Then came ‘Streets for the people’, which included Kim Soing (yet another intergenite). Their innovative idea was to bring collaboration, community and off peak roads together, allowing communities to “book” out spaces on roads that aren’t used in off peak times.

Team FERN (Flooding Emergency Resilience Node)’s solution to the ever increasing problem of flooding was to get homeowners to take personal charge of building the resilience of their own homes to flooding. Homes would then be awarded for the level of resilience showing potential homebuyers how safe the home is in flooding by means of increasing the value and lowering insurance costs, etc. What really impressed me about this was the effort they went to get insurers and councils involved to see if they would invest in the idea. Not only did they only invest interest, but they saw the scope being widened to include earthquakes and other natural disasters.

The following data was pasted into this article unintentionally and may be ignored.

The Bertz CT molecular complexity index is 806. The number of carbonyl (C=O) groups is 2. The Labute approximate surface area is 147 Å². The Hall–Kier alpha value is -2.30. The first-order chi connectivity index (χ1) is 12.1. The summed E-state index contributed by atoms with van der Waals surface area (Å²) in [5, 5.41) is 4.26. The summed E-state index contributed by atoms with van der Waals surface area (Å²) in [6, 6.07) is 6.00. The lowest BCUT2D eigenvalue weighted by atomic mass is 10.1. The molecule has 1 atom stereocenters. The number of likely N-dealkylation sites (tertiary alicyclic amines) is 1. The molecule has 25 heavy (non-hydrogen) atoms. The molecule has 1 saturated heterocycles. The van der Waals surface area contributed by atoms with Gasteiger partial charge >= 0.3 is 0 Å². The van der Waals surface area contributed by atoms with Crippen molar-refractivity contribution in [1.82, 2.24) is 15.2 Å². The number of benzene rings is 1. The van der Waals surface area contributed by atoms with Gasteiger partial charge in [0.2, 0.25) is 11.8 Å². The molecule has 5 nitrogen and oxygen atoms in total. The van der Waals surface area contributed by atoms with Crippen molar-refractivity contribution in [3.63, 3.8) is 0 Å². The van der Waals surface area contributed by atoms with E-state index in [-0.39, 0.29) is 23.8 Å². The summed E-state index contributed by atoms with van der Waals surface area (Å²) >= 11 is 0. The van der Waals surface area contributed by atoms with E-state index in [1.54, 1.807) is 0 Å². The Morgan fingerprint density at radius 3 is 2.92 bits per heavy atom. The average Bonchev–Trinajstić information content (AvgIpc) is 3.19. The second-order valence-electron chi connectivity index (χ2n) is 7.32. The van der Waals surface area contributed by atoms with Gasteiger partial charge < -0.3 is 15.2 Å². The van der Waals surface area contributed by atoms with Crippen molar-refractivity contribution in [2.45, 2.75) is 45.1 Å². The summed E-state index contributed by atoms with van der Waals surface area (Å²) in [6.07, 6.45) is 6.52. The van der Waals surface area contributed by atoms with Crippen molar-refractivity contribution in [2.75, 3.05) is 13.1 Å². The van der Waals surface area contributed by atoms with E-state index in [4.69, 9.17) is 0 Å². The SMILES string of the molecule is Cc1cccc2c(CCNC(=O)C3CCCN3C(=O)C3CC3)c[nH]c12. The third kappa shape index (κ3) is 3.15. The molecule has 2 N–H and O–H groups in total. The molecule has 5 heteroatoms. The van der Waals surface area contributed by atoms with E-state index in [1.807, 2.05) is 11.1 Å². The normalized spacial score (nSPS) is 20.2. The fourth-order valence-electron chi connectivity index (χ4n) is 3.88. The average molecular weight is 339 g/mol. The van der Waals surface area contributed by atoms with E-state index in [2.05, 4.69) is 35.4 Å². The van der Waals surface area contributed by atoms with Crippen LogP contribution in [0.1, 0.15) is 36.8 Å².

‘Winderful Wellington’ blew us away with their humorous pitch that included a staged courtroom of the prosecution vs Wellingtons wind. Amazingly they had somehow created a brand of something that comes plentiful in Wellington and free. They would take advantage of the 250 days of wind that wellington gets to enable the community to get together and do wind based activities.

It was seriously impressive what everyone came up with. The challenges were difficult and the solutions interesting and typically not what you were expecting. I wholeheartedly recommend anyone to get involved in this initiative and take part. It was hard work, but I have come away with new friends and new networks. We are all meeting next week with our partners to celebrate the process we went through together. I gained an insight into how my skills and logical thinking can come into play even in non IT related projects.

I am looking forward to getting involved next year and seeing what new challenges are born and how they get tackled, only this time I will do it in the audience.

Posted by: Matthew Batten, Developer | 16 June 2017

Tags: innovation, social responsibility


Blog archive

Stay up to date with all insights from the Intergen blog